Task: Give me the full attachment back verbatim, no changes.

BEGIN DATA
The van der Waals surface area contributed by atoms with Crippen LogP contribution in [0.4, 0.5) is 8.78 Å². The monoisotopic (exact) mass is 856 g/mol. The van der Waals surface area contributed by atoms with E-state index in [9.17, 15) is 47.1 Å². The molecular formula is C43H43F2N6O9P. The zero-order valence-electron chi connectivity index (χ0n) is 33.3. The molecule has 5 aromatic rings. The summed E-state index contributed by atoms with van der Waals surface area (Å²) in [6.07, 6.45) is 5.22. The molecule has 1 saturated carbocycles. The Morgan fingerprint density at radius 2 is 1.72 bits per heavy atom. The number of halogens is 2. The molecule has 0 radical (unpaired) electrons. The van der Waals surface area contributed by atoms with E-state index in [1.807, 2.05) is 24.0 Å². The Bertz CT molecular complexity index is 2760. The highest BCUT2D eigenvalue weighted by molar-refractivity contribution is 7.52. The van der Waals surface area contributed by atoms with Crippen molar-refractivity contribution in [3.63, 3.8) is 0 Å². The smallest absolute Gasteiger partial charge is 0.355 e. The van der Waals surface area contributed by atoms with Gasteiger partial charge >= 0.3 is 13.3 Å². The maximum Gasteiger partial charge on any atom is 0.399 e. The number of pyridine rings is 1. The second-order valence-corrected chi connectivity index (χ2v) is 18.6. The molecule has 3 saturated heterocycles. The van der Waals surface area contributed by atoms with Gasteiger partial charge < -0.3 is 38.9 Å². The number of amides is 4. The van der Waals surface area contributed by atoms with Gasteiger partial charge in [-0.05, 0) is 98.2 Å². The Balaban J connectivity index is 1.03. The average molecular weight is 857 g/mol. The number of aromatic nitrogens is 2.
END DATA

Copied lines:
The van der Waals surface area contributed by atoms with Crippen LogP contribution in [0.4, 0.5) is 8.78 Å². The monoisotopic (exact) mass is 856 g/mol. The van der Waals surface area contributed by atoms with E-state index in [9.17, 15) is 47.1 Å². The molecular formula is C43H43F2N6O9P. The zero-order valence-electron chi connectivity index (χ0n) is 33.3. The molecule has 5 aromatic rings. The summed E-state index contributed by atoms with van der Waals surface area (Å²) in [6.07, 6.45) is 5.22. The molecule has 1 saturated carbocycles. The Morgan fingerprint density at radius 2 is 1.72 bits per heavy atom. The number of halogens is 2. The molecule has 0 radical (unpaired) electrons. The van der Waals surface area contributed by atoms with E-state index in [1.807, 2.05) is 24.0 Å². The Bertz CT molecular complexity index is 2760. The highest BCUT2D eigenvalue weighted by molar-refractivity contribution is 7.52. The van der Waals surface area contributed by atoms with Crippen molar-refractivity contribution in [3.63, 3.8) is 0 Å². The smallest absolute Gasteiger partial charge is 0.355 e. The van der Waals surface area contributed by atoms with Gasteiger partial charge >= 0.3 is 13.3 Å². The maximum Gasteiger partial charge on any atom is 0.399 e. The number of pyridine rings is 1. The second-order valence-corrected chi connectivity index (χ2v) is 18.6. The molecule has 3 saturated heterocycles. The van der Waals surface area contributed by atoms with Gasteiger partial charge < -0.3 is 38.9 Å². The number of amides is 4. The van der Waals surface area contributed by atoms with Gasteiger partial charge in [-0.05, 0) is 98.2 Å². The Balaban J connectivity index is 1.03. The average molecular weight is 857 g/mol. The number of aromatic nitrogens is 2.